On 20th October, UK Quizbowl hosted the Oxford Autumn Tournament (OAT) and the Edinburgh Mirror of the Oxford Autumn Tournament (EMOAT) in collaboration with Oxford University and Edinburgh University Quiz Societies. These were first student tournaments hosted by UK Quizbowl, and both went off without a hitch.
Twelve teams descended on St John’s College, Oxford to play OAT, which was based on a US-produced set called Early Fall Tournament, edited by Daoud Jackson and George Charlson to ensure it was appropriate for a British audience. Oxford, Oxford Brookes, Cambridge, Southampton, Imperial and Warwick were all represented at the tournament.
Teams played five games in six-team groups in the preliminary phase of the tournament. A highlight in this phase of the tournament was perhaps Southampton A beating reigning British Student Quiz Championship winners Cambridge A and then almost losing to a team of novices on Oxford C. That Oxford C team came third in their group, meaning they were joined in the top bracket of the competition by Oxford A and B, Cambridge A, Warwick and Southampton A, whose captain, Evan Lynch, top scored in the morning with a very impressive 102 points per game.
Cambridge A team at OAT.
The lower bracket in the afternoon session was filled with closely fought contests, with no team winning all their games. Cambridge B lost a 170–215 nailbiter in round 3 of the playoffs to Southampton B, but won the rest of their games, while Imperial managed to win all their games up until the final game of the playoff. Imperial then lost that final game to Cambridge B, which meant that both teams ended up with the same win-loss record in the afternoon, with Cambridge B having the higher points per game.
In the top bracket group in the afternoon, Cambridge A got their revenge on Southampton A, but ultimately came unstuck against rivals Oxford A and Warwick A, who won that match due to an inspired performance by Ben Beardsley. Warwick themselves lost to Oxford B, Southampton and Oxford A. While their rivals were taking games off each other, Oxford A went about winning all of their games until they reached the final game of the bracket, which was against Southampton A. Had they won that game, Oxford A would have won the title without the need for a final. Of course, they lost rather heavily, 455–155.
Southampton A (left) went up against Oxford A (right) for the OAT title.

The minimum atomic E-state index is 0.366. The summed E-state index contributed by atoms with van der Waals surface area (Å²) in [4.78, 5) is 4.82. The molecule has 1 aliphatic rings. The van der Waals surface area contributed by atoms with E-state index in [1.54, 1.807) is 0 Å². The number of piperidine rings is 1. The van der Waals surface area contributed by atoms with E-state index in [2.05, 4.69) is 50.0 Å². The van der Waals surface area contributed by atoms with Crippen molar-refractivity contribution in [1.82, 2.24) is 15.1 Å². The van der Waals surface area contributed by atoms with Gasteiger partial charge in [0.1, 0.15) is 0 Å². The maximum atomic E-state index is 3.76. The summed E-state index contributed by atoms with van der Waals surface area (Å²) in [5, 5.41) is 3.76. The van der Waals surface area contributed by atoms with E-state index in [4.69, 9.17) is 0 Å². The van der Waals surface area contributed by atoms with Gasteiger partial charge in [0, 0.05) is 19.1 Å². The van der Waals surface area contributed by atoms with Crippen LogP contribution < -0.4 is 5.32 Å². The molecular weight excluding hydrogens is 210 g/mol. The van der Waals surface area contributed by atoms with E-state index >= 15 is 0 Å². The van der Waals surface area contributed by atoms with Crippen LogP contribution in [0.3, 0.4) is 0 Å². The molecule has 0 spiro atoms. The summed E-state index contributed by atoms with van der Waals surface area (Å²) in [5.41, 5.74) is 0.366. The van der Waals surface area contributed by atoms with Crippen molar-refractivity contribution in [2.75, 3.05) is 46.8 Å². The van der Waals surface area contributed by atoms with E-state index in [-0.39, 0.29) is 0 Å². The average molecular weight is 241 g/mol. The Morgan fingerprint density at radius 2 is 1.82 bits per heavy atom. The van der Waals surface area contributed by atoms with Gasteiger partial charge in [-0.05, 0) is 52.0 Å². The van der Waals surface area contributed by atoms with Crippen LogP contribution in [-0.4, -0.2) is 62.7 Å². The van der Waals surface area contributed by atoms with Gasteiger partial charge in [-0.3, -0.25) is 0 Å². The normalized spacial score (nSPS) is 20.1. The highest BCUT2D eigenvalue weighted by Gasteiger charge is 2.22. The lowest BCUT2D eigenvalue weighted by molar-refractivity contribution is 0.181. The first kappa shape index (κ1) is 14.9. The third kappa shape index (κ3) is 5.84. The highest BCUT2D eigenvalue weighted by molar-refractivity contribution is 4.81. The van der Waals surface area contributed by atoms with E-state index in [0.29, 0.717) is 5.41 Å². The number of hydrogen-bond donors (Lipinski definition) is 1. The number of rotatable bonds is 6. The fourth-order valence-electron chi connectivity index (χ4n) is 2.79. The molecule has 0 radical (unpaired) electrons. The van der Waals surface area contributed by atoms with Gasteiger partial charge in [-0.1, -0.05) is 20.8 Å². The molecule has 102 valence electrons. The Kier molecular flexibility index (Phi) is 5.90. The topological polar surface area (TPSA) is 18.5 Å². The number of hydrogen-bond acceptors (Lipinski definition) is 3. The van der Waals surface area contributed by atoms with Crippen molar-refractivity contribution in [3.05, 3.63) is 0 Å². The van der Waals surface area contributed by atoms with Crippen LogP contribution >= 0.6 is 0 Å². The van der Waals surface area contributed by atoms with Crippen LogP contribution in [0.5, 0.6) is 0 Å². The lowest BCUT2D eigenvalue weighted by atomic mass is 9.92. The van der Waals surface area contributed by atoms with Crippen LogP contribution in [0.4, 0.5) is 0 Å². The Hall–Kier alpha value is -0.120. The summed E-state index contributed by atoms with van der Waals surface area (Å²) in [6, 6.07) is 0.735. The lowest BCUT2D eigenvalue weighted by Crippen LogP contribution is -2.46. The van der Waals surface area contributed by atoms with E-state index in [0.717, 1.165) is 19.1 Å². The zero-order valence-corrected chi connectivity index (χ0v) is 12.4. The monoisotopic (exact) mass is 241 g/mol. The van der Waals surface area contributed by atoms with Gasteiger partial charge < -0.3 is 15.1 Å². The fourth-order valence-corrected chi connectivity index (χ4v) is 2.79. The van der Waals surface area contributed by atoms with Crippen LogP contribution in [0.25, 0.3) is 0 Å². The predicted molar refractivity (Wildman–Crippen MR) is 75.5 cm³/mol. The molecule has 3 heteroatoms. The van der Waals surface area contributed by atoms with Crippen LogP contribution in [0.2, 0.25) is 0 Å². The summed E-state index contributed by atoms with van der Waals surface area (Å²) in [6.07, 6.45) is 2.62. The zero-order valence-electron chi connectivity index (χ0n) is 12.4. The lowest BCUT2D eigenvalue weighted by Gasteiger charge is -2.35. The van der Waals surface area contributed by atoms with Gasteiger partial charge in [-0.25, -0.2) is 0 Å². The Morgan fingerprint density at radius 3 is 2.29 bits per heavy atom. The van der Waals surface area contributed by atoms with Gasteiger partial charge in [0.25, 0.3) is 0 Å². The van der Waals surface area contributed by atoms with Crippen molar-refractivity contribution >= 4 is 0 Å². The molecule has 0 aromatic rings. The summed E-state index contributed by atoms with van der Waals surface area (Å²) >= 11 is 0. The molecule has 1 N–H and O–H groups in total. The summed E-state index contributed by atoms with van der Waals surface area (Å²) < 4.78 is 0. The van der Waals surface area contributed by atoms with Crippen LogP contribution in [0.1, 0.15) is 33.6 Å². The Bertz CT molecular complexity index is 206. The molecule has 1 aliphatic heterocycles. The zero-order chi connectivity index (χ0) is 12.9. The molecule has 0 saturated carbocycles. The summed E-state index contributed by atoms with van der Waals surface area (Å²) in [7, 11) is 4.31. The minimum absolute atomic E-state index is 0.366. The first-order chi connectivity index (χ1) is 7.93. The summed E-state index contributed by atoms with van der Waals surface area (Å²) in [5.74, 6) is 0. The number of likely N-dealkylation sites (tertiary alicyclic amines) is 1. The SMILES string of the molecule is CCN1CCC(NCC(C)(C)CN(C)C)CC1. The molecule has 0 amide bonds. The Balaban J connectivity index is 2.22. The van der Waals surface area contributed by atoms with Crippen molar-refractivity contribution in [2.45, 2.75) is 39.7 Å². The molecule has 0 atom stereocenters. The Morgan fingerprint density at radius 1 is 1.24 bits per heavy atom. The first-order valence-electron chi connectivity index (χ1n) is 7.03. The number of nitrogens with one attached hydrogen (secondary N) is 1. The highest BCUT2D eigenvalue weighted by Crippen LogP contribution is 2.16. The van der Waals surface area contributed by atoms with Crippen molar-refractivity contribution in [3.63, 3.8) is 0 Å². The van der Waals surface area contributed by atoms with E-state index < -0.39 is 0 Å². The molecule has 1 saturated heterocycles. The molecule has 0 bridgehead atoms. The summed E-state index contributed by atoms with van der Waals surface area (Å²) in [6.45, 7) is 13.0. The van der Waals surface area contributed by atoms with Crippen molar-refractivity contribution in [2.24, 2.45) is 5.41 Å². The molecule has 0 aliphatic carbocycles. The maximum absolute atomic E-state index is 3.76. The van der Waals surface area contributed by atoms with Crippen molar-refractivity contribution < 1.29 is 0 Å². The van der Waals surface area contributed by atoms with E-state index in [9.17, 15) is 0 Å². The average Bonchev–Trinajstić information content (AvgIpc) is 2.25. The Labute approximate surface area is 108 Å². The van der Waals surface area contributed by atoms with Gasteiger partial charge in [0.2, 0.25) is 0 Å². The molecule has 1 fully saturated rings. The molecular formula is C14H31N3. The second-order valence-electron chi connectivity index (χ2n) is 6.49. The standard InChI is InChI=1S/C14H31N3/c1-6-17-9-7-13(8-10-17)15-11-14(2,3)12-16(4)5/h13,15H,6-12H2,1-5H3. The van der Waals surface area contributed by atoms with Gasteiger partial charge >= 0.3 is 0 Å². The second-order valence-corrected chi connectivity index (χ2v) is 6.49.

That meant there would to be a one-game final between Oxford A and Southampton A. The final was a tense affair, with neither team managing to get their nose significantly in front. Oxford A battled their way to a lead by question 20, but their advantage was narrow enough that if Southampton were to get the last question they would win the tournament. On the last starter, however, Oxford clinched the title.
Top individual scorers in the prelims were Evan Lynch, Joseph Krol of Cambridge A and Ben Beardsley of Warwick A. Congratulations to them and everyone who participated in this tournament, which was played to a very high standard. Full tournament statistics can be found here.
Edinburgh welcomed eight teams to the first quizbowl tournament held north of the border: two teams from each of the Universities of Edinburgh, Glasgow and Dundee, a team from Durham, and an exhibition team comprising players from Strathclyde, Queen’s Belfast, Heriot Watt and Cambridge. Teams played in a round robin format, which made for a slightly shorter, but by no means less exciting, day compared to Oxford.
Glasgow A (left) battling Dundee A (right) in the first game of the day in Edinburgh.
Every team won at least one game, but Glasgow A emerged victorious overall by beating all their opponents — the game against the exhibition team was fought closely until the very last question, which Glasgow buzzed early on to grab the victory. Durham came second by winning six of their games, followed by the exhibition team and Edinburgh A.
The highest scoring player of the day was Daniel Arribas of Glasgow A, averaging slightly over 60 points per game, but Matt Booth of Edinburgh A, Jack Pollock (Strathclyde) of the exhibition team, and Iain Brodie of Dundee B were hot on his heels with average points per game in the fifties. Even more impressively, the latter two were attending their first ever quizbowl tournament; other strong debuts of the day included Rory McDowell of Dundee A and Matthew Toynbee of Durham.
Top 4 individual scorers at EMOAT, from left to right.
We at UK Quizbowl were especially glad to see strong representation from universities new to competitive buzzer quizzing — neither Glasgow nor Dundee have ever had full teams take part at a quizbowl tournament — which bodes well for the future of the Northern circuit. Moreover, the standard of quizzing was very impressive, and we are only looking forward to holding more tournaments like this one in and around Scotland.
Full EMOAT statistics will be available soon; in the meantime, some data is available on the Facebook event.
If you have enjoyed OAT or EMOAT, or have not yet had a chance to play a quizbowl tournament, check out the announcement of the 2018 British Novice Tournament: it will be the best chance to get started in quizbowl this year!